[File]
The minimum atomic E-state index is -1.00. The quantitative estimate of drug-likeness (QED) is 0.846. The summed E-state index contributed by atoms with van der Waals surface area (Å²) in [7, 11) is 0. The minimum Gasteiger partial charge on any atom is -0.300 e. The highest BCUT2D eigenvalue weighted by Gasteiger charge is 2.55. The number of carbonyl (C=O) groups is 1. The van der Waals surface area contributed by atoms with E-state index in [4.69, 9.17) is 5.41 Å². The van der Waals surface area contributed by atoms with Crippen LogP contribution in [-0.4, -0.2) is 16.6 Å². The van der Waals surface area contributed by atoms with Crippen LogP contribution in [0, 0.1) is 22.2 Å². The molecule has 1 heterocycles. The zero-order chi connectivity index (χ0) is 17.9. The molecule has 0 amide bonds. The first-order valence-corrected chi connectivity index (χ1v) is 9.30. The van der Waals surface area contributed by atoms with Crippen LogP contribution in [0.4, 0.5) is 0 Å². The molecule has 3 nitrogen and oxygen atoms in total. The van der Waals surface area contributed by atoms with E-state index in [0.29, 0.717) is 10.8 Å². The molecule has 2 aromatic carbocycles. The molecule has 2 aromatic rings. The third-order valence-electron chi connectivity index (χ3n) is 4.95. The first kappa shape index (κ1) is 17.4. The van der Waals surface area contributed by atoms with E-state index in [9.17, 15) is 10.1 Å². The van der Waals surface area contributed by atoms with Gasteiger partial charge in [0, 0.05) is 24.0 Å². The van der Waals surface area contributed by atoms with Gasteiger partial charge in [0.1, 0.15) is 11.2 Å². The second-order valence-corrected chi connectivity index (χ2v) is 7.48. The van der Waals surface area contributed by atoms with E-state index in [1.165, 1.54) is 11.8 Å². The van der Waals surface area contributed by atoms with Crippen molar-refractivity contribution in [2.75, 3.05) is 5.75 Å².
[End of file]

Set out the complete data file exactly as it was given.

The minimum atomic E-state index is -1.00. The quantitative estimate of drug-likeness (QED) is 0.846. The summed E-state index contributed by atoms with van der Waals surface area (Å²) in [7, 11) is 0. The minimum Gasteiger partial charge on any atom is -0.300 e. The highest BCUT2D eigenvalue weighted by Gasteiger charge is 2.55. The number of carbonyl (C=O) groups is 1. The van der Waals surface area contributed by atoms with E-state index in [4.69, 9.17) is 5.41 Å². The van der Waals surface area contributed by atoms with Crippen LogP contribution in [-0.4, -0.2) is 16.6 Å². The van der Waals surface area contributed by atoms with Crippen LogP contribution in [0, 0.1) is 22.2 Å². The molecule has 1 heterocycles. The zero-order chi connectivity index (χ0) is 17.9. The molecule has 0 amide bonds. The first-order valence-corrected chi connectivity index (χ1v) is 9.30. The van der Waals surface area contributed by atoms with Crippen LogP contribution in [0.4, 0.5) is 0 Å². The molecule has 3 nitrogen and oxygen atoms in total. The van der Waals surface area contributed by atoms with E-state index in [0.29, 0.717) is 10.8 Å². The molecule has 2 aromatic carbocycles. The molecule has 2 aromatic rings. The third-order valence-electron chi connectivity index (χ3n) is 4.95. The first kappa shape index (κ1) is 17.4. The van der Waals surface area contributed by atoms with E-state index in [9.17, 15) is 10.1 Å². The van der Waals surface area contributed by atoms with Gasteiger partial charge in [0, 0.05) is 24.0 Å². The van der Waals surface area contributed by atoms with Gasteiger partial charge in [0.1, 0.15) is 11.2 Å². The second-order valence-corrected chi connectivity index (χ2v) is 7.48. The van der Waals surface area contributed by atoms with E-state index in [1.165, 1.54) is 11.8 Å². The van der Waals surface area contributed by atoms with Crippen molar-refractivity contribution in [2.75, 3.05) is 5.75 Å².